A family limited partnership is a partnership agreement that exists between family members who are actively involved in a trade or business. The partnership divides rights to income, appreciation, and control among the family members, according to the family’s overall objectives. Under family partnership rules, the “family business” can include real estate or investments.
Under the most common form of family partnership, you would begin by creating general and limited partnership interests in your business. Once the partnership is established, you then gift the limited partnership interests to your children.
By holding the general partnership interest, you are considered the “general partner” and maintain control over the enterprise. Your children are the “limited partners,” and the limited partnership interest lets them share in the ownership of your business as well.
A family limited partnership enables you to provide your children with an interest in your business while achieving many goals. First, you can gauge whether or not they possess suitable ownership abilities by involving them in the business. Second, it removes the asset from the parents‘ estate, thus lowering the estate tax liability, if properly executed. In addition, you can transfer the limited partnership interests in increments over time, resulting in a gradual, systematic transfer of ownership. Finally, and perhaps most importantly, there may be immediate income tax benefits.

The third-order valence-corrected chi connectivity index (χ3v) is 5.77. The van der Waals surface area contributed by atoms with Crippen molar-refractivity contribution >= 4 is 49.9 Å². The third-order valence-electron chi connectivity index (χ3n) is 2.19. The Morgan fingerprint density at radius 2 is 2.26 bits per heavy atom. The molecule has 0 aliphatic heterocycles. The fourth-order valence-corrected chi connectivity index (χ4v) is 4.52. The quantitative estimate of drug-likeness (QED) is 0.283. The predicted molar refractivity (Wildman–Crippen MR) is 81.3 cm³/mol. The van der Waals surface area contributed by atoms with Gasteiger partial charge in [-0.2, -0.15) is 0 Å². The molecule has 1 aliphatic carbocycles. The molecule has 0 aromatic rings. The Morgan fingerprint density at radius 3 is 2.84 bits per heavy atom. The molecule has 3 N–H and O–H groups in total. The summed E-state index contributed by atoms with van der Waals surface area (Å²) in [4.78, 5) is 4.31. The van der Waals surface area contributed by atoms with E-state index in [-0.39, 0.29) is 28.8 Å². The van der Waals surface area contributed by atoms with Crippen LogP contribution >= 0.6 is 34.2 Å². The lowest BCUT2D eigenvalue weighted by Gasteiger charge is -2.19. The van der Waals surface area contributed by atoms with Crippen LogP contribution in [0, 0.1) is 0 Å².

The interests transferred to your children, including all appreciation since the transfer, escape inclusion in your estate when you die. Only the value of the taxable gift(s) will be included. This can result in estate tax savings down the road.
By giving the partnership interests in increments over time, you can take maximum advantage of the annual gift tax exclusion. The exclusion duobles if you’re married and if each spouse elects to give the maximum amount. The gift tax exclusion is indexed for inflation.
In addition, “minority discounts” — allowable reductions to the value of the gift because it is a minority interest — can lead to greater leverage of the annual exclusion and the unified credit. For instance, you may be able to discount the value of the gift up to 30 percent or more. However, in order for the discount to be valid, there must be a legitimate business reason for the partnership.
Generally, your wish to keep the business in the family is a legitimate reason to set up a partnership agreement — as long as you are joined together for the purpose of enterprise and not just to avoid taxes.
Aside from the estate planning advantages, the family limited partnership can result in substantial income tax savings. By including your children as partners and sharing partnership income with them, total family taxes may be reduced.